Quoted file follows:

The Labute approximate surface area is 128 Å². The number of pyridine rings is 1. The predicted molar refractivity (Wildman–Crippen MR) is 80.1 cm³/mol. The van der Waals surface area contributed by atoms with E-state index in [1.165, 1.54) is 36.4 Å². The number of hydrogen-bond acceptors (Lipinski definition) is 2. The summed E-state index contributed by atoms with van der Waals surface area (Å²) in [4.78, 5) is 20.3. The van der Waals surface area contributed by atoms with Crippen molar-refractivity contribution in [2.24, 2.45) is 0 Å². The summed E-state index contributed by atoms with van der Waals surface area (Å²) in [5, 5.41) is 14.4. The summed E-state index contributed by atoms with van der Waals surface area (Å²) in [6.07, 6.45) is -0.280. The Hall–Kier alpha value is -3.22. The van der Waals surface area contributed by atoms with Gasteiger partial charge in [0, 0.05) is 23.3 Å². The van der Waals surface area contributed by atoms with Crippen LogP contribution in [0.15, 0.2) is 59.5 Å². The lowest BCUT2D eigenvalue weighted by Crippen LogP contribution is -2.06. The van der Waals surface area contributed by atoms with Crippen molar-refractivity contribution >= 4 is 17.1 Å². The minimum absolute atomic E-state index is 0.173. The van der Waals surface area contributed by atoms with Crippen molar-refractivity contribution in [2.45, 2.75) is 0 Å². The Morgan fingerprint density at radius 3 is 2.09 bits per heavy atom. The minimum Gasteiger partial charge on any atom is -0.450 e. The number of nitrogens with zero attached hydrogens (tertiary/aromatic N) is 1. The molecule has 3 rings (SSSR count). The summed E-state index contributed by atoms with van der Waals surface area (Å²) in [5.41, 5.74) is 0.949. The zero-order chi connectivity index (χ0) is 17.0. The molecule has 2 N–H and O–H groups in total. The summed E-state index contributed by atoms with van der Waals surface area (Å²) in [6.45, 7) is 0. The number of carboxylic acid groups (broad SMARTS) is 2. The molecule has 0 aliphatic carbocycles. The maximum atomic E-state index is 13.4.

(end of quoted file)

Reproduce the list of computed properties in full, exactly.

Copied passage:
The Labute approximate surface area is 128 Å². The number of pyridine rings is 1. The predicted molar refractivity (Wildman–Crippen MR) is 80.1 cm³/mol. The van der Waals surface area contributed by atoms with E-state index in [1.165, 1.54) is 36.4 Å². The number of hydrogen-bond acceptors (Lipinski definition) is 2. The summed E-state index contributed by atoms with van der Waals surface area (Å²) in [4.78, 5) is 20.3. The van der Waals surface area contributed by atoms with Crippen molar-refractivity contribution in [2.24, 2.45) is 0 Å². The summed E-state index contributed by atoms with van der Waals surface area (Å²) in [5, 5.41) is 14.4. The summed E-state index contributed by atoms with van der Waals surface area (Å²) in [6.07, 6.45) is -0.280. The Hall–Kier alpha value is -3.22. The van der Waals surface area contributed by atoms with Gasteiger partial charge in [0, 0.05) is 23.3 Å². The van der Waals surface area contributed by atoms with Crippen LogP contribution in [0.15, 0.2) is 59.5 Å². The lowest BCUT2D eigenvalue weighted by Crippen LogP contribution is -2.06. The van der Waals surface area contributed by atoms with Crippen molar-refractivity contribution >= 4 is 17.1 Å². The minimum absolute atomic E-state index is 0.173. The van der Waals surface area contributed by atoms with Crippen molar-refractivity contribution in [2.45, 2.75) is 0 Å². The Morgan fingerprint density at radius 3 is 2.09 bits per heavy atom. The minimum Gasteiger partial charge on any atom is -0.450 e. The number of nitrogens with zero attached hydrogens (tertiary/aromatic N) is 1. The molecule has 3 rings (SSSR count). The summed E-state index contributed by atoms with van der Waals surface area (Å²) in [5.41, 5.74) is 0.949. The zero-order chi connectivity index (χ0) is 17.0. The molecule has 2 N–H and O–H groups in total. The summed E-state index contributed by atoms with van der Waals surface area (Å²) in [6.45, 7) is 0. The number of carboxylic acid groups (broad SMARTS) is 2. The molecule has 0 aliphatic carbocycles. The maximum atomic E-state index is 13.4.